For me, from a moral perspective, we at Stevens & Gailey, P.C. are trying to help prevent confusion within the legal system.   When a client comes in and admits they are guilty, they aren’t asking our attorneys to get them off with no reprocussions; they are asking our attorneys to help them right their wrongs.  Many are aware of the reality that they will have to pay a fine, do community service, or in extreme cases, serve jail-time.  These clients, however, are very aware and have accepted the fact that this is the case, and our attorney’s don’t hide the probability of these outcomes.

The best way to defend yourself is to know your rights.  To know your rights, you have to understand the law.  The problem is that there is so much law – both federal and state –  that unless you’ve studied the law significantly, there is no way for you to truly understand it.   That is why our attorneys are here

Poaching in Utah Criminal Defense

As the Fall hunting season begins: hunters beware!

If asked most hunters would say Poaching is “to kill any animal when you had no right to”.

The common sense definition of poaching makes sense, unfortunately the Utah Code is not so cut and dry. Utah criminal law has variying degrees of mens rea or mental levels of culpability that can lead to a criminal conviction. They are as follows: 1) intentionally, 2) knowingly, 3) recklessly, and 4) negligently.  See (Utah Code § 76-2-101(1)(b)(i) ).

Poaching in Utah Criminal Defense
Poaching in Utah Criminal Defense

People generally tend to think that if they did not intend for something to happen, or did not mean for a specific result to occur, then they should not be found guilty. However, do not be fooled, Utah law, is not written in such a way.

Under the Wildlife Resources Code of Utah § 23-20-3 states, in part, that:

(1) Except as provided in this title or a rule, proclamation, or order of the Wildlife Board, a person may not:

(a) take protected wildlife or its parts;

(b) collect, import, possess, transport, propagate, store, donate, transfer, or export protected wildlife or its parts;

(c) take, possess, sell, purchase, barter, donate, or trade protected wildlife or its parts without having previously procured the necessary licenses, permits, tags, stamps, certificates of registration, authorizations, and receipts required in this title or a rule, proclamation, or order of the Wildlife Board;

(d) take protected wildlife with any weapon, ammunition, implement, tool, device, or any part of any of these not specifically authorized in this title or a rule, proclamation, or order of the Wildlife Board;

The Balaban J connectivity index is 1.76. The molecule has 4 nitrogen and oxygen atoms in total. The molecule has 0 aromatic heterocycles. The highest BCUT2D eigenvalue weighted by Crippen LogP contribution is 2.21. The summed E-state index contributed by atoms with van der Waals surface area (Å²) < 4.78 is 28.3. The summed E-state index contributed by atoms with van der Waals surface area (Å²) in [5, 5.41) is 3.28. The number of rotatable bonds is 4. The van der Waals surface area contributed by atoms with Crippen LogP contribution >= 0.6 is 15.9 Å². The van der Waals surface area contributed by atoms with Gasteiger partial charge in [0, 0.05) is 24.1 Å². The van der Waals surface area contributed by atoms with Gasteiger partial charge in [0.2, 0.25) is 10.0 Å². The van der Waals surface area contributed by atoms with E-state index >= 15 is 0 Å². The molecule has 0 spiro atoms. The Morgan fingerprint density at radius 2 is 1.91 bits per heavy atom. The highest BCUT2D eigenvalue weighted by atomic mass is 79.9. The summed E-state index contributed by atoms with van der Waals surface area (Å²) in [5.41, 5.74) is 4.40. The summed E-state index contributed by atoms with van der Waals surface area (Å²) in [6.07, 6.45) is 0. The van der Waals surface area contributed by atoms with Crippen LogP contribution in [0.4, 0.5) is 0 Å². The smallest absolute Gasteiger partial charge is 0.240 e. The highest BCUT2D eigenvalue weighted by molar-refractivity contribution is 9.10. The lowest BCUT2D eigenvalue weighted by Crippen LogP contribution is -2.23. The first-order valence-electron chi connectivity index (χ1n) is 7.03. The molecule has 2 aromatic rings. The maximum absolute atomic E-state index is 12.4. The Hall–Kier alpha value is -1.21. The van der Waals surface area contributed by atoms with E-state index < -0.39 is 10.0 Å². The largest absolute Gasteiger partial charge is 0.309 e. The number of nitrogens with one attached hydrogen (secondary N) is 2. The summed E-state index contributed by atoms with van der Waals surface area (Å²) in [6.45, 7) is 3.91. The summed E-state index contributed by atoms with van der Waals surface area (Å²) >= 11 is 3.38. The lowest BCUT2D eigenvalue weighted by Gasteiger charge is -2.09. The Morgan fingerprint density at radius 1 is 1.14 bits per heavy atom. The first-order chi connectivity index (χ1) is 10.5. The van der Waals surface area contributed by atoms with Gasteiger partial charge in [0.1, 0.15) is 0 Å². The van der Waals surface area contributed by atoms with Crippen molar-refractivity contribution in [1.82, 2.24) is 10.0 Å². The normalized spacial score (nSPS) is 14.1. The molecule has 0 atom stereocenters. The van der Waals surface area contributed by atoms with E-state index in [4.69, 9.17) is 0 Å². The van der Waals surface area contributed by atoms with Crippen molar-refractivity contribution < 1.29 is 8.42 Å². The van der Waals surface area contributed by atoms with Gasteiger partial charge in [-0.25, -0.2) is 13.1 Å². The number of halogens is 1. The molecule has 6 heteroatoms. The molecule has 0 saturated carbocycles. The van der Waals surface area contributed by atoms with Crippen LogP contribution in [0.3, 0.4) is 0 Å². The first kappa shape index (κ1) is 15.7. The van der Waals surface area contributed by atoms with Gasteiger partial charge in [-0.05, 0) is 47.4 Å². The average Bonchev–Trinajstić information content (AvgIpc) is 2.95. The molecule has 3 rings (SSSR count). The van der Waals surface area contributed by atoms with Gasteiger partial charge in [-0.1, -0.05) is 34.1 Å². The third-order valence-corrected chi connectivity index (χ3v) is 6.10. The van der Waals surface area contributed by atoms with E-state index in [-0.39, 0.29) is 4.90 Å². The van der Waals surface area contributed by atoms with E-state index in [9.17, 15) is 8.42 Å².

This statute is basically a catch all, and allows for prosecution even when a Utah hunter did not intentionally break the law. An individual can even be prosecuted under this section if they made an honest mistake as to their location (thinking they were on a different tract of land).

The statute is allowed to catch ‘honest mistakes’ because of paragraph (3)(b). The paragraph says: “does so with criminal negligence as defined in Subsection 76-2-103(4). § 76-2-103(4) says:

“With criminal negligence or is criminally negligent with respect to circumstances surrounding his conduct or the result of his conduct when he ought to be aware of a substantial and unjustifiable risk that the circumstances exist or the result will occur. The risk must be of a nature and degree that the failure to perceive it constitutes a gross deviation from the standard of care that an ordinary person would exercise in all the circumstances as viewed from the actor’s standpoint.”

A hunting example of criminal negligence would be if a hunter, who has a Utah hunting license, thought he was on land he could shoot the animal and was actually 5 feet off the land. Even though the hunter did not intend to take an animal illegally (poach), and had a license, he could be prosecuted under § 23-20-3.

Hunters, be careful. Know your location before you pull the trigger. Because, even though you have a license, and do not have the intent to take an animal unlawfully “It was an honest mistake”.  You could still be prosecuted for an honest mistake, or in the eyes of Utah law, criminal negligence.

Source: Utah State Legislature, “Title 23 Utah Criminal Code Chapter 20 Section 3,” accessed on Sept. 19, 2014